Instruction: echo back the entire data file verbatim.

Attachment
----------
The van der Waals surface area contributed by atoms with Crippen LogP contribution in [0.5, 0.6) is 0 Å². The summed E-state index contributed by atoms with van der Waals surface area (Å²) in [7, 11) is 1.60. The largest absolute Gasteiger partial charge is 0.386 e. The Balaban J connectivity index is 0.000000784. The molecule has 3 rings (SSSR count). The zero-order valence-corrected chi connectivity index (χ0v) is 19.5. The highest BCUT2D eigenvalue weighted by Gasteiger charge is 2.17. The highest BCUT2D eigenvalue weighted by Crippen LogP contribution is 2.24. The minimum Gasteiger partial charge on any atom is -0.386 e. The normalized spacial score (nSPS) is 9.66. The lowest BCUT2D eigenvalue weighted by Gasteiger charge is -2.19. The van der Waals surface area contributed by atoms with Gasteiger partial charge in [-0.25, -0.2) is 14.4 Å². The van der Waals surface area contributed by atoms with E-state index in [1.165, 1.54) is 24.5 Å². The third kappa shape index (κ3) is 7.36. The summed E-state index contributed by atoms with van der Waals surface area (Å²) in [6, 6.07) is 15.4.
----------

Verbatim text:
The van der Waals surface area contributed by atoms with Crippen LogP contribution in [0.5, 0.6) is 0 Å². The summed E-state index contributed by atoms with van der Waals surface area (Å²) in [7, 11) is 1.60. The largest absolute Gasteiger partial charge is 0.386 e. The Balaban J connectivity index is 0.000000784. The molecule has 3 rings (SSSR count). The zero-order valence-corrected chi connectivity index (χ0v) is 19.5. The highest BCUT2D eigenvalue weighted by Gasteiger charge is 2.17. The highest BCUT2D eigenvalue weighted by Crippen LogP contribution is 2.24. The minimum Gasteiger partial charge on any atom is -0.386 e. The normalized spacial score (nSPS) is 9.66. The lowest BCUT2D eigenvalue weighted by Gasteiger charge is -2.19. The van der Waals surface area contributed by atoms with Gasteiger partial charge in [-0.25, -0.2) is 14.4 Å². The van der Waals surface area contributed by atoms with E-state index in [1.165, 1.54) is 24.5 Å². The third kappa shape index (κ3) is 7.36. The summed E-state index contributed by atoms with van der Waals surface area (Å²) in [6, 6.07) is 15.4.